(CNN) — French cuisine is an essential part of French heritage, one of the main attractions for anyone heading there for a vacation.
So why do the French appear to be so insecure about their greatest asset?
That's the question that struck me when I attended one of the most prestigious events in the French diplomatic calendar.
Each year, at the tail end of the summer, France calls in her ambassadors from their diplomatic posts around the world for a week of meetings, exchanges and schmoozing.
It's a chance to give everyone his or her orders for the year ahead -- and, if you were to just judge from the final day of the conference, the order is apparently: Get out there and wine and dine.
What else can you conclude when the last day of this year's conference was given over to a giant garden party at an elegant chateau "catered" by 27 of the country's and best known chefs?
Foreign Minister Laurent Fabius reminded the 700 diplomatic invitees -- no strangers to cocktail parties -- that his 19th-century predecessor, Charles-Maurice de Talleyrand, demonstrated during negotiations at the Congress of Vienna that good food is as important a weapon for diplomacy as good arms are for the military.
And who produces the best food?
France, of course.
At least it does according to President Francois Hollande, who also attended the garden party.
As he emphasized to his ambassadors, French cuisine is a part of French heritage and is, so says UNESCO, an intangible but edible part of the world's heritage.
It's also, as both Hollande and Fabius noted, closely linked to the tourism industry which accounts for 7% of France's GDP.
Still, an outsider invited to the event (yours truly!) could not help but wonder if French gastronomy isn't beginning to feel competitive heat, with just an added dash of uncertainty.
After all, the ambassadors garden party was the third such gathering in the past 12 months.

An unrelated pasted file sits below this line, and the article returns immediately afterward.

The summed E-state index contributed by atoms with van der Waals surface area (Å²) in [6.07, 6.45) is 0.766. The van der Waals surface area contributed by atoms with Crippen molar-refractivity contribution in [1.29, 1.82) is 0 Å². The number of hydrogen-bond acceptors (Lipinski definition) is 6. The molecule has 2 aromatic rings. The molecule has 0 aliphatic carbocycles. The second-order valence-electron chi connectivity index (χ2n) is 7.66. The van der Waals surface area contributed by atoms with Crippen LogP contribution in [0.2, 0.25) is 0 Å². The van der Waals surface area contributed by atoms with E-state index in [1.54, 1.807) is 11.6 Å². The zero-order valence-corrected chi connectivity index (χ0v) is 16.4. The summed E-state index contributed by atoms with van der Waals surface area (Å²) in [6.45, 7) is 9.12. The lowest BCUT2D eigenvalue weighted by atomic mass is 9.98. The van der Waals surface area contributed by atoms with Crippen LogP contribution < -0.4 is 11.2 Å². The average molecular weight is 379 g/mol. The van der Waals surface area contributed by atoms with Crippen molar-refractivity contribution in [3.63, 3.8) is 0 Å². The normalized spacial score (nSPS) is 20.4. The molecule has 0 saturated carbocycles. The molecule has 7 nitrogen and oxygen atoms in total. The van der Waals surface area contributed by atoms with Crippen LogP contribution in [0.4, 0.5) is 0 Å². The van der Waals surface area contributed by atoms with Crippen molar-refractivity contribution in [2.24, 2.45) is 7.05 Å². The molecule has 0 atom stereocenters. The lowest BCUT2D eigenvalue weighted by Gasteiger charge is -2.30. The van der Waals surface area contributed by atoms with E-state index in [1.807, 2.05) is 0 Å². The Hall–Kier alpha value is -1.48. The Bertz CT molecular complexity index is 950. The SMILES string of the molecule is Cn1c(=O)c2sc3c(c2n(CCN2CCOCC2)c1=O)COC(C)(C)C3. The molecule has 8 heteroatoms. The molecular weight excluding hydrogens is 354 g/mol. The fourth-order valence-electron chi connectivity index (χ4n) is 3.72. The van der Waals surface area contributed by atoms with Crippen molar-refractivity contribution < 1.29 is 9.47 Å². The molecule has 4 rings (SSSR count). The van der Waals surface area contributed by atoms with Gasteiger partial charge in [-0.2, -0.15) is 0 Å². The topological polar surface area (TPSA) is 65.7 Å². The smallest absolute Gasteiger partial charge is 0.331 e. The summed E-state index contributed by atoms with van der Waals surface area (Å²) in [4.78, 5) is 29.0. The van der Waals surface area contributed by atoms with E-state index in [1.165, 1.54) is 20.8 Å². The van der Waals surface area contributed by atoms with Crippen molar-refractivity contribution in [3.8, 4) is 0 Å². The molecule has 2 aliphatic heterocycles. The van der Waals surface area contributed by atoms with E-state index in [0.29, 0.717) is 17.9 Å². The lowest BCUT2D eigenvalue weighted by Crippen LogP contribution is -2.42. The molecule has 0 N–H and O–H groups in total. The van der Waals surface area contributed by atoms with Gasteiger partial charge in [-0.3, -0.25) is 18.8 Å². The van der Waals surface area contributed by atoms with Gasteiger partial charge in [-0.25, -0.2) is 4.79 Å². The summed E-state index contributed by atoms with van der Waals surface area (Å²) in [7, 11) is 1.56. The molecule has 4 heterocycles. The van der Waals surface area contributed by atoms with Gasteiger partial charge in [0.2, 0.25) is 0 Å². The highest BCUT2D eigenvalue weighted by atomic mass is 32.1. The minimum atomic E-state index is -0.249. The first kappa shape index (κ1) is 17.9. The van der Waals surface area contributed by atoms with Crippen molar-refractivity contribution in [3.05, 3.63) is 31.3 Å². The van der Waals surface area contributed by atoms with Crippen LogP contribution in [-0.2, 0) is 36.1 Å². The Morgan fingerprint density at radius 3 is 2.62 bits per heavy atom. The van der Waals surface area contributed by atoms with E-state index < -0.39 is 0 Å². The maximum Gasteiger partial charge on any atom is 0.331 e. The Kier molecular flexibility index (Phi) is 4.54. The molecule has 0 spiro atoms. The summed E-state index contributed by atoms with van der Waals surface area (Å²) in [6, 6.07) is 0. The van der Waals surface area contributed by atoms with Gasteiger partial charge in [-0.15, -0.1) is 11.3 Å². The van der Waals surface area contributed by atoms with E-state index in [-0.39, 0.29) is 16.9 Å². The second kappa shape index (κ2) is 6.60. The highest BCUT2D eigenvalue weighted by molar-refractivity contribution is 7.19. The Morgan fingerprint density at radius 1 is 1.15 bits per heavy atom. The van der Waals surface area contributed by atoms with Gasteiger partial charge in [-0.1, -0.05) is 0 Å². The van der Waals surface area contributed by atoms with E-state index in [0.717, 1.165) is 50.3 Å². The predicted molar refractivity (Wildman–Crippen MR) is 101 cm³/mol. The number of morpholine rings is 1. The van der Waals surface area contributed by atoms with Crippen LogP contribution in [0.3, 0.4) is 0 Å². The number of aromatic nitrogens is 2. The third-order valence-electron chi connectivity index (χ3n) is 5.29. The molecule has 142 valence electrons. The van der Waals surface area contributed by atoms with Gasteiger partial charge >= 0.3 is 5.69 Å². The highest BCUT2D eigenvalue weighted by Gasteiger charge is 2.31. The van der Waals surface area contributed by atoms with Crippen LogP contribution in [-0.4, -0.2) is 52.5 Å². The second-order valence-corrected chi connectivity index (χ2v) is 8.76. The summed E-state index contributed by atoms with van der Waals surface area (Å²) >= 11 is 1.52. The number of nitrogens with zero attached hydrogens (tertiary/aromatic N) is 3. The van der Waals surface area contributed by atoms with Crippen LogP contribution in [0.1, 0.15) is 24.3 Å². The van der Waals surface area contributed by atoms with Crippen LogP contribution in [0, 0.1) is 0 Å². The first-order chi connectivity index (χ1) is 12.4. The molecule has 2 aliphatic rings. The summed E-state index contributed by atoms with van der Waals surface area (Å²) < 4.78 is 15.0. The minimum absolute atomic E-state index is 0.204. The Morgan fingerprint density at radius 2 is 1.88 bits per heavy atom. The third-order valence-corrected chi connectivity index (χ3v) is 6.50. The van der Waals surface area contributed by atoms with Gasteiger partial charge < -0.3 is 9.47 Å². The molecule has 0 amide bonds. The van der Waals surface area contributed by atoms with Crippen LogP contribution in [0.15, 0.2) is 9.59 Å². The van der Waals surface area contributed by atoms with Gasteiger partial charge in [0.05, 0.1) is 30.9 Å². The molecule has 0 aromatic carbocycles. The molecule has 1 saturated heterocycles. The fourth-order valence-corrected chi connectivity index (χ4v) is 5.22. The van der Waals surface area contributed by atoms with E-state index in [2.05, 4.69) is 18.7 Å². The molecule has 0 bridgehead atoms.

There was something similar, although not quite as grand, for the ambassadors last year.
Then in March this year the foreign minister cooked up a gigantic event called Gout de la France (Taste of France) in 1,300 restaurants and embassies around the world -- which included a spectacular sit-down dinner for 700 at Versailles.
So why the sudden need for the French to prove they can cook?
While the kings of the kitchen sniff at any suggestion they're worried, noses were clearly out of joint this year when not a single French establishment made it into the top 10 of the world's best restaurants.
French chefs cried foul and suggested that non-French judges behind the award were stacking the pots against France.
But there have been other slights.
Several books and a number of articles over at least the past five years have suggested that French gastronomy has become too steeped in tradition, too predictable and uninspired.
Bangkok's Gaggan, the domain of India chef Gaggan Anand, makes its debut in the top 10 Best Restaurants list. His venue was recently named Asia's best.
Yet, as with most things in this country it's hard to detect real insecurity in French kitchens.
"We have to show the ambassadors we are truly the country of gastronomy," says Guy Savoy, one of the great chefs who catered the garden party without charge. "We are the leaders, there are others but we are the leaders."
Indeed those "others" are proving tough competition for the French.
Even President Hollande, who was certainly demonstrating his admiration for French food at the garden party, admitted it.
When asked, between buffet tables, to weigh in on the subject he observed: "The competition will only make us better."
After practically inventing gastronomy and having the field to themselves for centuries there's no question among the French chefs about the challenges out there -- sometimes coming from their own former students.
But out in the world at large, according to several ambassadors, no one is exactly turning down cocktail invitations from the French embassies.
As the French ambassador to Washington, Gerard Araud, says: "Our embassy is expected to practice gastro-diplomacy breakfast, lunch and dinner."
Vietnam's bite-sized crunchy spring rolls might not enjoy the same popularity as their healthier fresh equivalent, but they aren't to be overlooked. Featuring a crispy shell with a soft veggie and meat filling, they're dunked in a tangy sauce. In the north these parcels go by the name "nem ran" while southerners call them "cha gio."